Business Digest - February, 2008

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Flying Healthy    Movie Cliches    Subprime Loans Fraud    Jury Duty Fraud

Quotations: Relationships

Don't cry for a man who's left you. The next one may fall for your smile. -- Mae West

A loving relationship is one in which the loved one is free to be himself--to laugh with me, but never at me; to cry with me, but never because of me; to love life, to love himself, to love being loved. Such a relationship is based upon freedom and can never grow in a jealous heart. -- Leo F. Buscaglia

Having someone wonder where you are when you don't come home at night is a very old human need. -- Margaret Mead

Remember, we all stumble, every one of us. That's why it's a comfort to go hand in hand. -- Emily Kimbrough

Oh, the comfort--the inexpressible comfort of feeling safe with a person--having neither to weigh thoughts nor measure words, but pouring them all right out, just as they are, chaff and grain together; certain that a faithful hand will take and sift them, keep what is worth keeping, and then with the breath of kindness blow the rest away. -- Dinah Craik

Lots of people want to ride with you in the limo, but what you want is someone who will take the bus with you when the limo breaks down. -- Oprah Winfrey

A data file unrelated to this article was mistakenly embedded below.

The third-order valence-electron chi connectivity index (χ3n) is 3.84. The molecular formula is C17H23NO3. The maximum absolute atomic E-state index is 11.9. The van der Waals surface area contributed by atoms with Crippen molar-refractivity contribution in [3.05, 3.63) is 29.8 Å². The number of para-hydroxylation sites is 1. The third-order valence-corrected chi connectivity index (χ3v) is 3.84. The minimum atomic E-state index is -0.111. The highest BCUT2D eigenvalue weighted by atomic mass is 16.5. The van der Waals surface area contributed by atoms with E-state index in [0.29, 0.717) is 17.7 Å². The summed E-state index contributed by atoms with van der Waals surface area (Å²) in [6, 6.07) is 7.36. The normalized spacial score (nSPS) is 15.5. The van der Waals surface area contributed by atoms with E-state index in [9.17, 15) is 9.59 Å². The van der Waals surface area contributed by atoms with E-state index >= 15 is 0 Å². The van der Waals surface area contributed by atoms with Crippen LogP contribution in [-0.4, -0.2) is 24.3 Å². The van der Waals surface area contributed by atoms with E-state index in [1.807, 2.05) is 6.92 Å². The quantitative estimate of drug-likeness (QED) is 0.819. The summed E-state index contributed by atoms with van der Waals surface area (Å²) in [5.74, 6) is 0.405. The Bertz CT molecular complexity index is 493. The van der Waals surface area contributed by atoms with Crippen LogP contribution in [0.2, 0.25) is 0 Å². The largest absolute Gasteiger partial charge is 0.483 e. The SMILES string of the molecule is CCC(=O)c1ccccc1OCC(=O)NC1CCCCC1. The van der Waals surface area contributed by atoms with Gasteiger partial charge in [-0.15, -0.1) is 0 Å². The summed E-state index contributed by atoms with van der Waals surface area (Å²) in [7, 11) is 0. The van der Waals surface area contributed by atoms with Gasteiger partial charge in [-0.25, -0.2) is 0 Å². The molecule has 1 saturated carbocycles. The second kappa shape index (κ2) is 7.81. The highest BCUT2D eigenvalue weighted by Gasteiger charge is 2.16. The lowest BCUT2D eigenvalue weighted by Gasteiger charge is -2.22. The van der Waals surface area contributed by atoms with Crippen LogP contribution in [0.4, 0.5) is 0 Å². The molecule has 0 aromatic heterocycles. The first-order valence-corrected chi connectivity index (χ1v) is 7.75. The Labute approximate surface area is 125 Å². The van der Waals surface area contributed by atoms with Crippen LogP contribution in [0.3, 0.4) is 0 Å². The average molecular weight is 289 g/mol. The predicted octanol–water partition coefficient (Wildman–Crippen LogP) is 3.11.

In the coldest February, as in every other month in every other year, the best thing to hold on to in this world is each other. -- Linda Ellerbee

It is not time or opportunity that is to determine intimacy; it is disposition alone. Seven years would be insufficient to make some people acquainted with each other, and seven days are more than enough for others. -- Jane Austen

The only real security in a relationship lies neither in looking back in nostalgia, nor forward in dread or anticipation, but living in the present relationship and accepting it as it is now. -- Anne Morrow Lindbergh

The beginning of love is to let those we love be perfectly themselves, and not to twist them to fit our own image. Otherwise we love only the reflection of ourselves we find in them. -- Thomas Merton

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Flying Healthy

It can be difficult to avoid illnesses during the winter months. Even more challenging is trying to stay healthy when traveling by plane. The dry cabin air, close proximity to other people, and the stress of travel can all contribute to the likelihood of contracting a cold or the flu. There are some steps you can take, however, to help keep you from coming down with a bug. Next time you pack your bags for a flight, keep these tips in mind.